Seed Miles Good for Environment

It was once a bit of a mantra in the restoration trade to source seed from the local area. The closer the better, so that you reintroduce genetic stock very similar to what has been lost.

A scientist from the University of Melbourne is the latest to call for a change this paradigm. If we want to maximise diversity and the ability of plants to adapt to climatic change we should be encouraging mixing of ‘genotypes’. That is, including seed that has travelled a few miles may be better.

The idea is not new. In the Australian Network for Plant Conservation publication Germplasm Conservation in Australia, and its companion Translocation Guidelines, the advice is to generally use 'fairly local provenance for conservation plantings' but to source from large populations and consider including some 'non-local germplasm'. Where possible it's recommended that seeds are sourced from geographcially related and ecologically similar sites so they have a greater chance of survival.

Professor Ary Hoffmann, an ecologist and insect expert, has argued his case in the latest issue of Australian Science, nicely summarised in a media release to Australian Science Communicators.

Hoffman says: “When we re-establish natives in our gardens, along roadsides and in our parks, we should use plants with genes that are going to cope well with conditions in the future. By using mixtures of seeds from local areas and other locations that reflect the future environment, we create a diversity of genes upon which natural selection can act.”

Hoffmann accepts that this will require a change from our current desire for genetic ‘purity’, avoiding mixing populations that are not connected or close. In his view, “The most valuable tracts will contain mixtures of genes and be capable of evolving to deal with future conditions”.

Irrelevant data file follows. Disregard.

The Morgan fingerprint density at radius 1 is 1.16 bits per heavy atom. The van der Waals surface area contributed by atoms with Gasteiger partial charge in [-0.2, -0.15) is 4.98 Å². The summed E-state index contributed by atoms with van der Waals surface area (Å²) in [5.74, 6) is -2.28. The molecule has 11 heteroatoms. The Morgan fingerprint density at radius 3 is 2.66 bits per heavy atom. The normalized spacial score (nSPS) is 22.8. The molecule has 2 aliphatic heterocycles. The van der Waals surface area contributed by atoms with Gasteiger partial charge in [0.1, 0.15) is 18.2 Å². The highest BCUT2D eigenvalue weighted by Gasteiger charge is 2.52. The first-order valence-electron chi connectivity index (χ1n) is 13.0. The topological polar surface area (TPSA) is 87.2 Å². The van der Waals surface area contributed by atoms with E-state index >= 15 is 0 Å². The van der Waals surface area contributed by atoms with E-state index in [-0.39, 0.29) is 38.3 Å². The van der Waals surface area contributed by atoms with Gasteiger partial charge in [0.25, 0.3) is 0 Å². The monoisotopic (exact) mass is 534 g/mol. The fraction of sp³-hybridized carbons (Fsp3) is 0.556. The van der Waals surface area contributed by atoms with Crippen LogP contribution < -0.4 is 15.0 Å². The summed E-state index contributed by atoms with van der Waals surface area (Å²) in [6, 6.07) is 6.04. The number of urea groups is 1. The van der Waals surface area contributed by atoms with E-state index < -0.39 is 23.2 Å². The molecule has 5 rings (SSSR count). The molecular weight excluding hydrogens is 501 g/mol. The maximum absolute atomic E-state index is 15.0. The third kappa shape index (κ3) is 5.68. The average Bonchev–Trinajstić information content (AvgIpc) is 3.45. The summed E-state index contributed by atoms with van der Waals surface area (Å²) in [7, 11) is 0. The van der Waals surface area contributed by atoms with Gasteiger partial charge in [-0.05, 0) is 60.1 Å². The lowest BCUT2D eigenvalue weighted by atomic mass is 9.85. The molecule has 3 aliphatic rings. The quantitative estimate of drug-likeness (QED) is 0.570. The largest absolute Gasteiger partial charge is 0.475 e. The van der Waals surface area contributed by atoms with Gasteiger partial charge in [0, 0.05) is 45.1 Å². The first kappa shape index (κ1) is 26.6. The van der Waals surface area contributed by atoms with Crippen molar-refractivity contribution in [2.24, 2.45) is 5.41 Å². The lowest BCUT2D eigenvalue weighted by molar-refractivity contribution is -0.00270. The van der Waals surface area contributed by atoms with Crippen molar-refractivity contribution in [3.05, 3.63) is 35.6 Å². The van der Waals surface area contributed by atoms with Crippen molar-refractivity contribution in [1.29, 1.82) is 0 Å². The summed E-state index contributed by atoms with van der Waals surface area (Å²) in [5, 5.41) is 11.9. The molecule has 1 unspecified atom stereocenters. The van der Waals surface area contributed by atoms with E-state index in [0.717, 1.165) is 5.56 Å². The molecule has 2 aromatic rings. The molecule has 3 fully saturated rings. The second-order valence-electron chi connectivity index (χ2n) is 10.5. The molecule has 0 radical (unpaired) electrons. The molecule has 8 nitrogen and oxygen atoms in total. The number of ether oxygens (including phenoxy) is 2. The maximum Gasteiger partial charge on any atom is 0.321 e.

As he explains: “When some individuals survive hot conditions whereas others perish, we are witnessing natural selection and evolution in action. We can help meet this challenge by promoting selection and evolution – increasing the ability of our plant and animal populations to evolve and deal with changing conditions”.

Like all such debates it's a matter of degree. Ideally we can maintain some of the genetically distinct populations that exist today and not have to resort to a homogenous blend just so a species, and habitats, can exist. On the other hand if we zealously stick to local seed only we may, in the longer term, be sending a species extinct.


James C. Trager said…
Here at Shaw Nature Reserve in Missouri, USA, we have a two-fold approach to introducing seeds into a habitat.
-If the site is an unplowed habitat remnant, such as a xeric dolomite grassland or any of our vaiety of oak woodland types, we restrict seed sources to origins of nearly similar geology, ecology, aspect, etc. from within a one-hour's drive, preferably closer.
-If the site is a de novo habitat reconstruction, such as our marsh, wet meadow and tallgrass prairie habitats, we are inclined to go further afield and to prepare seed mixes from as many appropriate sources as possible, allowing the site to sort out the genetics, if you will.
Tim Entwisle said…
That sounds about right James. Like much in life, it's about assessing each situation on its own merit. We tend to go astray when we view the world in black & white - e.g. either any old seed will do, or no seed shall enter this land that hasn't been produced in situ.